JORC Competent Person Statement

Information in this report that relates to Exploration Results, Mineral Resources or Ore Reserves has been reviewed and approved by Paul Cromie, a Qualified Person under the definition established by JORC and have sufficient experience which is relevant to the style of mineralization and type of deposit under consideration and to the activity being undertaking to qualify as a Competent Person as defined in the 2012 Edition of the ‘Australasian Code for Reporting of Exploration Results, Mineral Resources and Ore Reserves’.
Paul Cromie (BSc Hons. M.Sc. Economic Geology, PhD, member of the Australian Institute of Mining and Metallurgy and Society of Economic Geologists), is Exploration Manager Australia for the Company. Paul Cromie consents to the inclusion in this report of the matters based on his information in the form and context in which it appears.

The review and verification process for the information disclosed herein for the Nyngan project has included the receipt of all material exploration data, results and sampling procedures of previous operators and review of such information by Kincora’s geological staff using standard verification procedures.

JORC TABLE 1
Section 1 Sampling Techniques and Data
(Criteria in this section apply to all succeeding sections).

Criteria

JORC Code explanation

Commentary

Sampling techniques

  • Nature and quality of sampling (e.g. cut channels, random chips, or specific specialised industry standard measurement tools appropriate to the minerals under investigation, such as down hole gamma sondes, or handheld XRF instruments, etc.). These examples should not be taken as limiting the broad meaning of sampling.
  • Include reference to measures taken to ensure sample representivity and the appropriate calibration of any measurement tools or systems used.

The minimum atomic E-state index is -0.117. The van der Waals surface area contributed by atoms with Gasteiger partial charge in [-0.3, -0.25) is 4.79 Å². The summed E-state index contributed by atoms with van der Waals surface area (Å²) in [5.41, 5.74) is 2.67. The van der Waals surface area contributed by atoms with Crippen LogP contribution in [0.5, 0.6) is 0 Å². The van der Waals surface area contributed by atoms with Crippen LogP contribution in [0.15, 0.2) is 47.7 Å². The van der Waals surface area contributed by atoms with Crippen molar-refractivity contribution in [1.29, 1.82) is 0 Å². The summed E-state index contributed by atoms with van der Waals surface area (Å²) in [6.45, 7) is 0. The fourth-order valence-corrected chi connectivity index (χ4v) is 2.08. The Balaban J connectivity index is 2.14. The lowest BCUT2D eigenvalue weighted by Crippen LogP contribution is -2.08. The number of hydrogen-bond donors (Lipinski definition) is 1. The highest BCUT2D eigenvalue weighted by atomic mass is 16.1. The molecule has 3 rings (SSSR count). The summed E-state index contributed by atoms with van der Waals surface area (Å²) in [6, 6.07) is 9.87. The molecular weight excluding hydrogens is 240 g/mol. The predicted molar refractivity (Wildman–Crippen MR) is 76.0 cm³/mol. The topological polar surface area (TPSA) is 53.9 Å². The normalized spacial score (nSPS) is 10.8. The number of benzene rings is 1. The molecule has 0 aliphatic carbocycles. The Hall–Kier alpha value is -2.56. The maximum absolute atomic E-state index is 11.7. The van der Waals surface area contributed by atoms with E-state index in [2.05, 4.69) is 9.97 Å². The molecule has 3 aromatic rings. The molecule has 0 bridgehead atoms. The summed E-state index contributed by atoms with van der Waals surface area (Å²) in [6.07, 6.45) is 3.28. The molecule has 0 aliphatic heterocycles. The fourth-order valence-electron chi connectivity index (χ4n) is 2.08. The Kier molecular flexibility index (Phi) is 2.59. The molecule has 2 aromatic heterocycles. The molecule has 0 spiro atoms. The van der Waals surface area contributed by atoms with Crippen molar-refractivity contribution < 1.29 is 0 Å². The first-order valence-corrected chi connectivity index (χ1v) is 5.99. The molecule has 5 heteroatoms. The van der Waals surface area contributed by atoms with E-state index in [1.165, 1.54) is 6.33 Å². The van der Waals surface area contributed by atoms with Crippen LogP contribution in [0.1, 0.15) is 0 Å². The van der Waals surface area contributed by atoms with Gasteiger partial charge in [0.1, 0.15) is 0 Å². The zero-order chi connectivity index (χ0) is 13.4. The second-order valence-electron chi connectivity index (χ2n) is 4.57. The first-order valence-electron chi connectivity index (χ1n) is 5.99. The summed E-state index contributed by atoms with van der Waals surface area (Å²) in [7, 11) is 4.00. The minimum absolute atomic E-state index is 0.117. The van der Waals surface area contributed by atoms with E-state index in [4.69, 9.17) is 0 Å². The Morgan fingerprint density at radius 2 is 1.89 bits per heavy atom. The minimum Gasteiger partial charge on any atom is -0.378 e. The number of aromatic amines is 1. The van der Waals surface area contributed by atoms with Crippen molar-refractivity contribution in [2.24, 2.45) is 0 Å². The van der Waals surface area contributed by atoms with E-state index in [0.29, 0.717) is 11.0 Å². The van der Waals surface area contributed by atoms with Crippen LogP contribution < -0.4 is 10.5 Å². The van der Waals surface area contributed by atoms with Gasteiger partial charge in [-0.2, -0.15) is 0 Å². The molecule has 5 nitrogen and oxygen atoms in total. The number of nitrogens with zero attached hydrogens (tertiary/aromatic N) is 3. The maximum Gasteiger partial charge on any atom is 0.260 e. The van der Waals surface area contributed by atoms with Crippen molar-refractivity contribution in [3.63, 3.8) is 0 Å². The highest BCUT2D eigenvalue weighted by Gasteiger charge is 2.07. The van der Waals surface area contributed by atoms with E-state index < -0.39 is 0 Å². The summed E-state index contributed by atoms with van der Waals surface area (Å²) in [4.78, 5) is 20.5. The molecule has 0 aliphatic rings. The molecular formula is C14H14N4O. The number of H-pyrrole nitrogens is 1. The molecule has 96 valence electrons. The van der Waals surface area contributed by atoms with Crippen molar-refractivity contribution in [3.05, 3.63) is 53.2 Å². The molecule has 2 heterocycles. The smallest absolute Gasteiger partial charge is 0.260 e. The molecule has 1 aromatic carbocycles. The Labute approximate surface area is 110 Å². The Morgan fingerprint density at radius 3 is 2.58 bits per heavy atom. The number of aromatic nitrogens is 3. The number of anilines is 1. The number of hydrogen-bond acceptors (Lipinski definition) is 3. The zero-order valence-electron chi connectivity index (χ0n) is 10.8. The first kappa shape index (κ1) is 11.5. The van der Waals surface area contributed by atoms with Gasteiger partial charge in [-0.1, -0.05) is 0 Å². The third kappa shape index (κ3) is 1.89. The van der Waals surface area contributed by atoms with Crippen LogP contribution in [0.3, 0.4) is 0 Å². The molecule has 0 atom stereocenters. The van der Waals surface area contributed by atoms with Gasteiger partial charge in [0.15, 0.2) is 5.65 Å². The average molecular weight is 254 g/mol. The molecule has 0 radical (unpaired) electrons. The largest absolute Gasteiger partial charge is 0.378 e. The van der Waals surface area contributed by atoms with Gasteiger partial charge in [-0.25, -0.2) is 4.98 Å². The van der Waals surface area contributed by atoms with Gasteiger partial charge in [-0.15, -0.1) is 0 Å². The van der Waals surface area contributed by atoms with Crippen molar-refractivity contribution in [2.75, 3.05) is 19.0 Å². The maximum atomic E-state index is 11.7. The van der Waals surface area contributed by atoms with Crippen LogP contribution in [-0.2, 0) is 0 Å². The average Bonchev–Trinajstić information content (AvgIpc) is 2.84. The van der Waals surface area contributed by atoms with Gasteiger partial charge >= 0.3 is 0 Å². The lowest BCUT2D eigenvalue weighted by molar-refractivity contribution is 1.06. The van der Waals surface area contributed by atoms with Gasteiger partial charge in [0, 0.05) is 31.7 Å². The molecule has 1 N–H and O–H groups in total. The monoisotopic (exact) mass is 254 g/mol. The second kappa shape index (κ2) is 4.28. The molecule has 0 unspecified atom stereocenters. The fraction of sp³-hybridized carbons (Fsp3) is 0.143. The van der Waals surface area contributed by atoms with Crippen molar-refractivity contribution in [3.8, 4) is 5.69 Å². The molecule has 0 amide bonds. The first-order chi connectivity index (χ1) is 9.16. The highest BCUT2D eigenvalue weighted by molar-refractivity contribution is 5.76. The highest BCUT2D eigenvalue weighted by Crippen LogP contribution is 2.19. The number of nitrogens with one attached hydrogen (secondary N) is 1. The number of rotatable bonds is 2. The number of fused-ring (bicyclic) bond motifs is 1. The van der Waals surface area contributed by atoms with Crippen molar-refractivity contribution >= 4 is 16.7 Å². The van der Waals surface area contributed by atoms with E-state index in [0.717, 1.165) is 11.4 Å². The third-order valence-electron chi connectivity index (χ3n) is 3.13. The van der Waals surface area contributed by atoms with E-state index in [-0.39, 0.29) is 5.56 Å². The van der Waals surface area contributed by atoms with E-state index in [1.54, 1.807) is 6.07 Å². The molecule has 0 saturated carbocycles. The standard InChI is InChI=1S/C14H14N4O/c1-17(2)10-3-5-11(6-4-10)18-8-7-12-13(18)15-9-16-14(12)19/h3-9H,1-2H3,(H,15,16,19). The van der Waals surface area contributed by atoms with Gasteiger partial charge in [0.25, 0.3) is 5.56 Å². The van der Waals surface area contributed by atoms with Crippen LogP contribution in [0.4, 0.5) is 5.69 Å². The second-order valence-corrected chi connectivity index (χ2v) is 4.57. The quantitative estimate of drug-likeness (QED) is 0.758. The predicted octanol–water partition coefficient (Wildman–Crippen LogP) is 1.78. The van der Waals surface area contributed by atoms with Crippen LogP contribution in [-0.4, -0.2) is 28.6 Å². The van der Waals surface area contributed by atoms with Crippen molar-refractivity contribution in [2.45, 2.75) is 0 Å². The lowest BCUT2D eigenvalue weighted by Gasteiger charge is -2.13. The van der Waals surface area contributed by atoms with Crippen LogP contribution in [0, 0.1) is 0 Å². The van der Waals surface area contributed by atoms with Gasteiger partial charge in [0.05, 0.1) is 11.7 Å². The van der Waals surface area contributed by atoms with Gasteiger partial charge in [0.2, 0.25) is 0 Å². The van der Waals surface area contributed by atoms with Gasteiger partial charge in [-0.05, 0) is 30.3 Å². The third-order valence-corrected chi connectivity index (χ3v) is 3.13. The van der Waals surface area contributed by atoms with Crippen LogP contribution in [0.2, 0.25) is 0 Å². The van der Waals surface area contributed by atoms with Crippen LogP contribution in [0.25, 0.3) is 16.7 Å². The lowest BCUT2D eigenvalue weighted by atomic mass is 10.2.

• Aspects of the determination of mineralisation that are Material to the Public Report.
  • In cases where ‘industry standard’ work has been done this would be relatively simple (e.g. ‘reverse circulation drilling was used to obtain 1 m samples from which 3 kg was pulverised to produce a 30 g charge for fire assay’). In other cases more explanation may be required, such as where there is coarse gold that has inherent sampling problems. Unusual commodities or mineralisation types (e.g., submarine nodules) may warrant disclosure of detailed information
  • Kincora Copper Limited is the operator of the Mulla Project, having applied directly to the NSW State Government for a new exploration license (ELA6304), and has reviewed previous public file historical exploration activities and results.
  • Previous air core and mud-rotary drilling with diamond core tails was conducted in Mulla project area by BHP and Burdekin Resources NL.
  • Groundwater from existing bores were sampled and analysed for a wide range of elements with two programs of note, the “Discovery 2000” water bore hydro-geochemical sampling program by the then NSW Department of Mineral Resources which was followed up by Burdekin Resources NL.
  • One or two metre composite samples were taken from the RAB and Diamond drilling.
  • Regional airborne geophysical data is publically available over the project area.
  • Previous public file data and results are available from MinView (minview.geoscience.nsw.gov.au) and DIGS.

Drilling techniques

  • Drill type (e.g. core, reverse circulation, open-hole hammer, rotary air blast, auger, Bangka, sonic, etc) and details (e.g. core diameter, triple or standard tube, depth of diamond tails, face-sampling bit or other type, whether core is oriented and if so, by what method, etc.).
  • Historic drilling on Kincora projects used a variety of methods including air core, mud-rotary, and diamond core.
  • The last drilling program at the Mulla project commenced in September 1996. The drilling Contractor was Anderson Drilling of Orange, NSW. The rig employed was a new UDR-650 multi-purpose rig, fitted with a Sullair 900cfm x 350 psi air compressor. Drilling method used was aircore, using 4.5-inch rods and both clay and coring bits. Drilling was done dry, or with water injection as and when required. Later holes were drilled using an Edson 3000 aircore rig, with NQ diamond tails drilled using an Investigator Mk V rig.

Drill sample recovery

  • Method of recording and assessing core and chip sample recoveries and results assessed.
  • Measures taken to maximise sample recovery and ensure representative nature of the samples.
  • Whether a relationship exists between sample recovery and grade and whether sample bias may have occurred due to preferential loss/gain of fine/coarse material.

  • Drill Core recovery was logged in diamond drilling tails only in historical drilling.